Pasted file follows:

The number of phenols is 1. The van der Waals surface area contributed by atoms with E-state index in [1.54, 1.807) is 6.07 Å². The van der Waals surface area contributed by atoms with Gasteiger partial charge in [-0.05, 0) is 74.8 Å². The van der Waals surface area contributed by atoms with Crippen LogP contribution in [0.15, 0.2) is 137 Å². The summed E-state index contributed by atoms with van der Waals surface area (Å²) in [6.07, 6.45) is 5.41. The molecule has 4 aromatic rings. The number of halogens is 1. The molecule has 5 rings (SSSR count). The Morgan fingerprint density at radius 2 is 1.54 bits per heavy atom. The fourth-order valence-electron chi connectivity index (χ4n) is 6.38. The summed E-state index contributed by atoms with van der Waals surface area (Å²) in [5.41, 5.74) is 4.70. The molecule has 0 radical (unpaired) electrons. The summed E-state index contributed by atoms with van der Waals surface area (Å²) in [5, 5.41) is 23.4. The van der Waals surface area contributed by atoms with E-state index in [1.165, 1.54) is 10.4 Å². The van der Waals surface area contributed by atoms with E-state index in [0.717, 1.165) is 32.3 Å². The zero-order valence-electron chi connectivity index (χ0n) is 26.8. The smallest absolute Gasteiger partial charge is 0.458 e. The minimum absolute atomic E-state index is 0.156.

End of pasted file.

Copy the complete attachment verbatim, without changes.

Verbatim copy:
The number of phenols is 1. The van der Waals surface area contributed by atoms with E-state index in [1.54, 1.807) is 6.07 Å². The van der Waals surface area contributed by atoms with Gasteiger partial charge in [-0.05, 0) is 74.8 Å². The van der Waals surface area contributed by atoms with Crippen LogP contribution in [0.15, 0.2) is 137 Å². The summed E-state index contributed by atoms with van der Waals surface area (Å²) in [6.07, 6.45) is 5.41. The molecule has 4 aromatic rings. The number of halogens is 1. The molecule has 5 rings (SSSR count). The Morgan fingerprint density at radius 2 is 1.54 bits per heavy atom. The fourth-order valence-electron chi connectivity index (χ4n) is 6.38. The summed E-state index contributed by atoms with van der Waals surface area (Å²) in [5.41, 5.74) is 4.70. The molecule has 0 radical (unpaired) electrons. The summed E-state index contributed by atoms with van der Waals surface area (Å²) in [5, 5.41) is 23.4. The van der Waals surface area contributed by atoms with E-state index in [1.165, 1.54) is 10.4 Å². The van der Waals surface area contributed by atoms with E-state index in [0.717, 1.165) is 32.3 Å². The zero-order valence-electron chi connectivity index (χ0n) is 26.8. The smallest absolute Gasteiger partial charge is 0.458 e. The minimum absolute atomic E-state index is 0.156.